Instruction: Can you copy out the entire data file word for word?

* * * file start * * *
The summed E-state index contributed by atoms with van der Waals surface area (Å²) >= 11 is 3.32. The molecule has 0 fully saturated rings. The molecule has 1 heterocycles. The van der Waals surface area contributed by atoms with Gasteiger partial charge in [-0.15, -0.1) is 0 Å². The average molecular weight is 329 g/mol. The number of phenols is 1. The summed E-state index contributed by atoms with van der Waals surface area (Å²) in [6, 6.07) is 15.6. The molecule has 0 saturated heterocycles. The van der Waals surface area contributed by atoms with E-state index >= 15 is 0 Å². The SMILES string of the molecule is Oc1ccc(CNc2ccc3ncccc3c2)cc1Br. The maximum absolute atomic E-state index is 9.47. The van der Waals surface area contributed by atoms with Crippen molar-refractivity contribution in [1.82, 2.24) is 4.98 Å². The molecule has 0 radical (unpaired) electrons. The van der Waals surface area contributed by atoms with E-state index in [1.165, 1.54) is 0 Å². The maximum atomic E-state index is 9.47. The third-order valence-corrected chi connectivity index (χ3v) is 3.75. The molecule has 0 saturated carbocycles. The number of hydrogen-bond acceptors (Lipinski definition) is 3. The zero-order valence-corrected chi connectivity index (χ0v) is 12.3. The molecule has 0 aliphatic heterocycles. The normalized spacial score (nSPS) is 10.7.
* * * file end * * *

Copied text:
The summed E-state index contributed by atoms with van der Waals surface area (Å²) >= 11 is 3.32. The molecule has 0 fully saturated rings. The molecule has 1 heterocycles. The van der Waals surface area contributed by atoms with Gasteiger partial charge in [-0.15, -0.1) is 0 Å². The average molecular weight is 329 g/mol. The number of phenols is 1. The summed E-state index contributed by atoms with van der Waals surface area (Å²) in [6, 6.07) is 15.6. The molecule has 0 saturated heterocycles. The van der Waals surface area contributed by atoms with E-state index >= 15 is 0 Å². The SMILES string of the molecule is Oc1ccc(CNc2ccc3ncccc3c2)cc1Br. The maximum absolute atomic E-state index is 9.47. The van der Waals surface area contributed by atoms with Crippen molar-refractivity contribution in [1.82, 2.24) is 4.98 Å². The molecule has 0 radical (unpaired) electrons. The van der Waals surface area contributed by atoms with E-state index in [1.165, 1.54) is 0 Å². The maximum atomic E-state index is 9.47. The third-order valence-corrected chi connectivity index (χ3v) is 3.75. The molecule has 0 saturated carbocycles. The number of hydrogen-bond acceptors (Lipinski definition) is 3. The zero-order valence-corrected chi connectivity index (χ0v) is 12.3. The molecule has 0 aliphatic heterocycles. The normalized spacial score (nSPS) is 10.7.